Knowledge Intensive Companies (KICs)

If you can demonstrate that your company fulfils HMRC’s criteria for a Knowledge Intensive Company, then you will be eligible for extra benefits under EIS. It’s definitely worth checking, as we find a lot of companies don’t realise that their business activities count as “Knowledge Intensive”.

You will qualify as a KIC if:

  • You’re creating or using IP to create products that you intend to become the company’s main business within the next 10 years, or…
  • At least 20% of your full-time employees have a higher education qualification and their work for you is in the same academic field, and…
  • A sufficient proportion of your operating costs include expenditure on research, development, or innovation, and this expenditure is within a certain time-frame in relation to the EIS investment.

Extra advantages for KICs under EIS include:

  • You can raise up to £20 million in total and up to £10 million per year
  • There is a 10-year fundraising window
  • You can have up to 500 full-time employees
  • Investors can claim tax relief on up to £2 million, as long as at least £1 million is invested in KICs

Once you’re confident that your company fulfils HMRC’s criteria for EIS compliance and you’ve checked whether you qualify for KIC status, you can move onto applying for Advance Assurance.

Advance Assurance for EIS

If you want to raise funds for your startup under EIS, the importance of Advance Assurance (AA) can’t be underestimated. AA is confirmation from HMRC that investment in your company should qualify for EIS tax relief – as long as nothing changes in the company and the information you showed HMRC is consistent with the information provided to investors.

It’s important to apply for AA at least 1–2 months before you start offering investment opportunities in your company, to give HMRC time to approve your application. Potential investors will almost certainly want to see proof of AA before they will seriously consider investing in you. However, there is a catch-22 because from October 2019, HMRC stipulates that potential investors should be listed on the cover letter, alongside potential intended funds, to prevent speculative applications.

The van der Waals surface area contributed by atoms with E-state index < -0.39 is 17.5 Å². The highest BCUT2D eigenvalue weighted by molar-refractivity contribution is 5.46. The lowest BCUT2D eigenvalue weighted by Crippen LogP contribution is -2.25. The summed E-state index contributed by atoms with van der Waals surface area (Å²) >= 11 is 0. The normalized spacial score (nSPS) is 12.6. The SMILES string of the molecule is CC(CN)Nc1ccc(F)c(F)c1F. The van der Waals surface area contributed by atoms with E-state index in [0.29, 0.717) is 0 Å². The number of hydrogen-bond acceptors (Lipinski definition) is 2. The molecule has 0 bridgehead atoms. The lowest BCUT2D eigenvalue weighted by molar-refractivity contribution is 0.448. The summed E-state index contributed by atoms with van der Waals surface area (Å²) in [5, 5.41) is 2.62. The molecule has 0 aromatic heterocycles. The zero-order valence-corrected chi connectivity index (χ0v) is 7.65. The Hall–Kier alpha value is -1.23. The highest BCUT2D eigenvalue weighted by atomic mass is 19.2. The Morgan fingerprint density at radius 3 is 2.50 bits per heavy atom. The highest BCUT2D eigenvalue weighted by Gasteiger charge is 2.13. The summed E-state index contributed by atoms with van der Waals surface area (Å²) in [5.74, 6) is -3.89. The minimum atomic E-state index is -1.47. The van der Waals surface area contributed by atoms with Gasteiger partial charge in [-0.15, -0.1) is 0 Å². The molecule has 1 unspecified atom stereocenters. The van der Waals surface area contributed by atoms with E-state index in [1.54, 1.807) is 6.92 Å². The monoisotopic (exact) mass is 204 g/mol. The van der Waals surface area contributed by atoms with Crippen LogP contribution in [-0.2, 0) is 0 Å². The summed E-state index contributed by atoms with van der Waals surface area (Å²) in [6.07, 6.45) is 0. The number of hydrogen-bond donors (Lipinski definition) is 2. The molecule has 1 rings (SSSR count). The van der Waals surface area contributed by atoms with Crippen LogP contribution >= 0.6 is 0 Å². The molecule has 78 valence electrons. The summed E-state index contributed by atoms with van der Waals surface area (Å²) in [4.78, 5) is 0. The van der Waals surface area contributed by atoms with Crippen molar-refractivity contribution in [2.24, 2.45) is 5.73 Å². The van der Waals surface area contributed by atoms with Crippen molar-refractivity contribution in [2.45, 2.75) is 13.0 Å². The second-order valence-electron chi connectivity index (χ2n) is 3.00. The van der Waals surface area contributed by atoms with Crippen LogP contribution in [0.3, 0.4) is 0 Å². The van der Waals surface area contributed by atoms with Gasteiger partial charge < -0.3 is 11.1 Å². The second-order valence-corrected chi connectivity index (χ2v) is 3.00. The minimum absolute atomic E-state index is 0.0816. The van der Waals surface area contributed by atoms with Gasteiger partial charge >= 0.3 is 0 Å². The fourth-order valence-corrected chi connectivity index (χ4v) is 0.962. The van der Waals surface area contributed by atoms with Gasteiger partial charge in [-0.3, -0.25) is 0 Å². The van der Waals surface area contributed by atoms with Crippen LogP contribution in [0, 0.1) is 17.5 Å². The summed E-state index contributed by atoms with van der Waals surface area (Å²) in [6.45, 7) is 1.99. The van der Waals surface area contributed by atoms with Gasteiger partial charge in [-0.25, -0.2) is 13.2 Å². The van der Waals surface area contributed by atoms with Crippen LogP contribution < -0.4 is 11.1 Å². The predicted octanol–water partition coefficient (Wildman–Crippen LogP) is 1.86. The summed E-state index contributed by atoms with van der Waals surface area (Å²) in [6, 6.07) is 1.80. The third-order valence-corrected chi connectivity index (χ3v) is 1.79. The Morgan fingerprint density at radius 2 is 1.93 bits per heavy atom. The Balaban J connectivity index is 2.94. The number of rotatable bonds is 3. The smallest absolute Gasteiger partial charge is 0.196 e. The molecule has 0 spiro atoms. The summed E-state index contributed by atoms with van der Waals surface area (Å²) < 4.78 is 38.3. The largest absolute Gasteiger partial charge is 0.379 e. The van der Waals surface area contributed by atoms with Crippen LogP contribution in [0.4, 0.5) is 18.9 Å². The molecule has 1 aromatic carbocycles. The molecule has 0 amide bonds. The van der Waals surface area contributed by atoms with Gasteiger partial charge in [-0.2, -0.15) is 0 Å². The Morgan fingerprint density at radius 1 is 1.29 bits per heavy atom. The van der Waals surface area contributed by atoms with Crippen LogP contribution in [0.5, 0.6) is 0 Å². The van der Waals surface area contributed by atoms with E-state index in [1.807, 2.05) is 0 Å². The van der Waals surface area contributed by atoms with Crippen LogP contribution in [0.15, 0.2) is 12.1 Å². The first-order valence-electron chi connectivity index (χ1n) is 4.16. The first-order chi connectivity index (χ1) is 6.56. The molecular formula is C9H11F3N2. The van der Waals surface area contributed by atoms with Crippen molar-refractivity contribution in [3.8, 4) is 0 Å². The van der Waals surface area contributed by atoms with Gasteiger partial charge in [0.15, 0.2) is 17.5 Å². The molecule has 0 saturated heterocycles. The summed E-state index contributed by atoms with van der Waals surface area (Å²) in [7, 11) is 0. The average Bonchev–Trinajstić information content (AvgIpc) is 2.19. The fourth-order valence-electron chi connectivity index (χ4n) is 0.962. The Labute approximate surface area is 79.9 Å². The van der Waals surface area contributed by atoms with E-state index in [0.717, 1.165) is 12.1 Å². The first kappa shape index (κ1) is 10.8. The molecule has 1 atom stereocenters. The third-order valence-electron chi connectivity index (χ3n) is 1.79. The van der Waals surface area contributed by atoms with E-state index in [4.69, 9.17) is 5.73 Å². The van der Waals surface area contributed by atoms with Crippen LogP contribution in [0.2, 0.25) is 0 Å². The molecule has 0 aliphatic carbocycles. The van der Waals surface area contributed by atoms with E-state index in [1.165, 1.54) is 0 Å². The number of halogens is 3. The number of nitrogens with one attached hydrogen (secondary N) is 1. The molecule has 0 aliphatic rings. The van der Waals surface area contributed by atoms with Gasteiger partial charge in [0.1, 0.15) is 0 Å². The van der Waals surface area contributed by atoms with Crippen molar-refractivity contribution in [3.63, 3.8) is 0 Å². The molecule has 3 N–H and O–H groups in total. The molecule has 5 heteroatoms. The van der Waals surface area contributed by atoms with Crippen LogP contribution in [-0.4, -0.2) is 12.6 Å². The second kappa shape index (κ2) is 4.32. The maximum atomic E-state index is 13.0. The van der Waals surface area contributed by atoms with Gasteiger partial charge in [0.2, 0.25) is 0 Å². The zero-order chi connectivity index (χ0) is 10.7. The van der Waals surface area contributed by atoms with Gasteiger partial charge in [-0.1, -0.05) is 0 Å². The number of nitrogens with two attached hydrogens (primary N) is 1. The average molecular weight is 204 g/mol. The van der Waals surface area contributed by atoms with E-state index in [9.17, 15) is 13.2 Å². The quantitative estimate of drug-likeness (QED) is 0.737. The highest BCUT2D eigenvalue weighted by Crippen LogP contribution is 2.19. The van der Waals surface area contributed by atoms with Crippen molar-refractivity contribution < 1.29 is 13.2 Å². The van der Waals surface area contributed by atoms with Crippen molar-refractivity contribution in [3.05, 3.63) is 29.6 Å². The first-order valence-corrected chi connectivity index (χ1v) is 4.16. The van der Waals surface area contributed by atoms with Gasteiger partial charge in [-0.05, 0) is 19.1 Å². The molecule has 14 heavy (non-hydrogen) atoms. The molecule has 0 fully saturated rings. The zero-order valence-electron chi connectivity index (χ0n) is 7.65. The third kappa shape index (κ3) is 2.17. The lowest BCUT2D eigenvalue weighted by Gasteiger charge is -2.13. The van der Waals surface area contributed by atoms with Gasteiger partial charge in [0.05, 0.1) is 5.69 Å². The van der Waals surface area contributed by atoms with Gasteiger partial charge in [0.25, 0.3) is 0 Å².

At SeedLegals, we process more than 10% of AA applications in the UK, and companies that apply through us have a 98% success rate in achieving AA (compared to 62% on average). So if you want to apply through our platform, you’re in safe hands.

Here’s what you’ll need to do to complete your AA application:

  • Check that you qualify for EIS (see previous section)
  • Find your company’s UTR number
  • Fill out the HMRC Advance Assurance Application Form – VCSAA v1.0
  • Gather your supporting documents
  • Submit the application to HMRC

Your Company’s UTR Number

When you registered with Companies House, you should have been automatically sent a 10 digit UTR number. You’ll need this to identify your company on the AA application form. If you haven’t received a UTR number, you’ll need to request one online. It usually takes about a week for HMRC to assign one.

Filling Out the AA Application Form

You can fill out the AA application form online via SeedLegals. It’s free to sign up and begin your application, and our team is on hand to guide you through the process.

Here’s what you’ll need to complete the form:

  • A 3-year business plan and financial forecast: Essentially, this is a summary of your company’s business activities, financial information, and growth plan.
  • The date your company started trading.
  • The name and address of at least one investor, and the amount that investor intends to invest: These are recently added conditions from HMRC, designed to deter speculative applications, but the investor is not committed once you’ve submitted the form.
  • A response to the Risk to Capital condition: This can be a brief SWOT analysis as part of your business plan.
  • Details of any other venture capital schemes under which you’ve received investment in the past.

Writing a Cover Letter

Including a cover letter with your application is something we strongly recommend. It provides a quick, easily accessible overview of your company, and should include information about current and upcoming funding rounds, details about investors, and a summary of the company’s finances.

If you’re submitting your application through SeedLegals, we’ll use the information you’ve included in your application form to create a cover letter for you. So that’s one less thing to worry about!

Supporting Documents

Along with your cover letter, you’ll need to submit copies of other supporting documents. These will vary depending on your company and the proof required to demonstrate your compliance with the EIS guidelines. However, documents you will definitely need to include are:

  • A 3-year business plan
  • Pitch deck
  • Financial forecast
  • Details about previous investments or grants
  • Latest bank statements or accounts
  • An up-to-date copy of the memorandum and articles of association

When you apply through SeedLegals, our expert team will review all your supporting documents and check everything is in place before you submit the application.

Submitting the EIS Advance Assurance Application

In 2019, HMRC introduced a new AA Checklist that must be filled in and submitted with your application. This is designed to ensure you’ve included all the information they’re looking for and save time chasing up missing documents. However, when you apply via SeedLegals we’ll automatically fill out the checklist for you, based on the details you’ve provided.